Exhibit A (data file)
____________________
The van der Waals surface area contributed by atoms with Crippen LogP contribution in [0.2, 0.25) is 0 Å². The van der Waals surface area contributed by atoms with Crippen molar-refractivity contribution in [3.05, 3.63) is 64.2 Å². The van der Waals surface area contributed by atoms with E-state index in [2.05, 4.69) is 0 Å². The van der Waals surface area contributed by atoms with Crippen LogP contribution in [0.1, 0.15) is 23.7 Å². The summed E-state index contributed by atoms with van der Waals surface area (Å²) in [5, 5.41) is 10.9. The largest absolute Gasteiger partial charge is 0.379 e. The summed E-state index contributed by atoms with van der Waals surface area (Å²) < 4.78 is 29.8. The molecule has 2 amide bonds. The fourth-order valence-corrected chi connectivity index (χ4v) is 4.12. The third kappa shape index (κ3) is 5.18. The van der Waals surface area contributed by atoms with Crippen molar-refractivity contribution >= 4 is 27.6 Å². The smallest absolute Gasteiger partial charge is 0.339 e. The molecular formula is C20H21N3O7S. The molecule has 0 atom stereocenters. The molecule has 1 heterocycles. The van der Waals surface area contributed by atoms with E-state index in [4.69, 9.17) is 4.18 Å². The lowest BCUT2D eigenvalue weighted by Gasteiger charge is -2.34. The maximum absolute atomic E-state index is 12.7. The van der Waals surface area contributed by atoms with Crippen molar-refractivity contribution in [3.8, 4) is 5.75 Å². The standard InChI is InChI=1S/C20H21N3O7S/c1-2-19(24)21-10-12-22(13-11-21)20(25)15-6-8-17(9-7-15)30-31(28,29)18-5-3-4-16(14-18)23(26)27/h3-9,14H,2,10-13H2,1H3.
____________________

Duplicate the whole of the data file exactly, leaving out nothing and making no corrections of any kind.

The van der Waals surface area contributed by atoms with Crippen LogP contribution in [0.2, 0.25) is 0 Å². The van der Waals surface area contributed by atoms with Crippen molar-refractivity contribution in [3.05, 3.63) is 64.2 Å². The van der Waals surface area contributed by atoms with E-state index in [2.05, 4.69) is 0 Å². The van der Waals surface area contributed by atoms with Crippen LogP contribution in [0.1, 0.15) is 23.7 Å². The summed E-state index contributed by atoms with van der Waals surface area (Å²) in [5, 5.41) is 10.9. The largest absolute Gasteiger partial charge is 0.379 e. The summed E-state index contributed by atoms with van der Waals surface area (Å²) < 4.78 is 29.8. The molecule has 2 amide bonds. The fourth-order valence-corrected chi connectivity index (χ4v) is 4.12. The third kappa shape index (κ3) is 5.18. The van der Waals surface area contributed by atoms with Crippen molar-refractivity contribution >= 4 is 27.6 Å². The smallest absolute Gasteiger partial charge is 0.339 e. The molecular formula is C20H21N3O7S. The molecule has 0 atom stereocenters. The molecule has 1 heterocycles. The van der Waals surface area contributed by atoms with E-state index in [4.69, 9.17) is 4.18 Å². The lowest BCUT2D eigenvalue weighted by Gasteiger charge is -2.34. The maximum absolute atomic E-state index is 12.7. The van der Waals surface area contributed by atoms with Crippen molar-refractivity contribution in [3.8, 4) is 5.75 Å². The standard InChI is InChI=1S/C20H21N3O7S/c1-2-19(24)21-10-12-22(13-11-21)20(25)15-6-8-17(9-7-15)30-31(28,29)18-5-3-4-16(14-18)23(26)27/h3-9,14H,2,10-13H2,1H3.